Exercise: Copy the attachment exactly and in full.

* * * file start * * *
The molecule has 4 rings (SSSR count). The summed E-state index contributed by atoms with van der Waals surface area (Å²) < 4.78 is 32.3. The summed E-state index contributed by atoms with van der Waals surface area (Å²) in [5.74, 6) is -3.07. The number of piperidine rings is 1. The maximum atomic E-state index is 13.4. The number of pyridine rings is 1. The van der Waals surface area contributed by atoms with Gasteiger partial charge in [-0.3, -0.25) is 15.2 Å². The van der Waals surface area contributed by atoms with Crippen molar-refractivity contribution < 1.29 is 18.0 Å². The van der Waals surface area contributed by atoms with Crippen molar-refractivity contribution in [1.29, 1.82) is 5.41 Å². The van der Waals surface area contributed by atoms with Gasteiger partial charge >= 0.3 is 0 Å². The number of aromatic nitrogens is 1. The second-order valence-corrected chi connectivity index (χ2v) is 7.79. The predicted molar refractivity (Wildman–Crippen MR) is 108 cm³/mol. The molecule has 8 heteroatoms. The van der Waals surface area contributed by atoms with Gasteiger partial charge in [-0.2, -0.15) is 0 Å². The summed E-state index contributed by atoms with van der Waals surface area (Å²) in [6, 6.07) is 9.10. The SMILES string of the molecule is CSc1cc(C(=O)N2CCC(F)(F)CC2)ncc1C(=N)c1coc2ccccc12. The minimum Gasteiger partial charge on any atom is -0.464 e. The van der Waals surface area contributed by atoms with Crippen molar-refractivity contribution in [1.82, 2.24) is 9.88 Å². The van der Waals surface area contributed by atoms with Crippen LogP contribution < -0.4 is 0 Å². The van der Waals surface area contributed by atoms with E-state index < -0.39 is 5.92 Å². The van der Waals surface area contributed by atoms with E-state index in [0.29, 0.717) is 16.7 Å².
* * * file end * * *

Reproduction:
The molecule has 4 rings (SSSR count). The summed E-state index contributed by atoms with van der Waals surface area (Å²) < 4.78 is 32.3. The summed E-state index contributed by atoms with van der Waals surface area (Å²) in [5.74, 6) is -3.07. The number of piperidine rings is 1. The maximum atomic E-state index is 13.4. The number of pyridine rings is 1. The van der Waals surface area contributed by atoms with Gasteiger partial charge in [-0.3, -0.25) is 15.2 Å². The van der Waals surface area contributed by atoms with Crippen molar-refractivity contribution < 1.29 is 18.0 Å². The van der Waals surface area contributed by atoms with Crippen molar-refractivity contribution in [1.29, 1.82) is 5.41 Å². The van der Waals surface area contributed by atoms with Gasteiger partial charge >= 0.3 is 0 Å². The number of aromatic nitrogens is 1. The second-order valence-corrected chi connectivity index (χ2v) is 7.79. The predicted molar refractivity (Wildman–Crippen MR) is 108 cm³/mol. The molecule has 8 heteroatoms. The van der Waals surface area contributed by atoms with Gasteiger partial charge in [-0.2, -0.15) is 0 Å². The summed E-state index contributed by atoms with van der Waals surface area (Å²) in [6, 6.07) is 9.10. The SMILES string of the molecule is CSc1cc(C(=O)N2CCC(F)(F)CC2)ncc1C(=N)c1coc2ccccc12. The minimum Gasteiger partial charge on any atom is -0.464 e. The van der Waals surface area contributed by atoms with Crippen molar-refractivity contribution in [1.82, 2.24) is 9.88 Å². The van der Waals surface area contributed by atoms with Crippen LogP contribution < -0.4 is 0 Å². The van der Waals surface area contributed by atoms with E-state index < -0.39 is 5.92 Å². The van der Waals surface area contributed by atoms with E-state index in [0.29, 0.717) is 16.7 Å².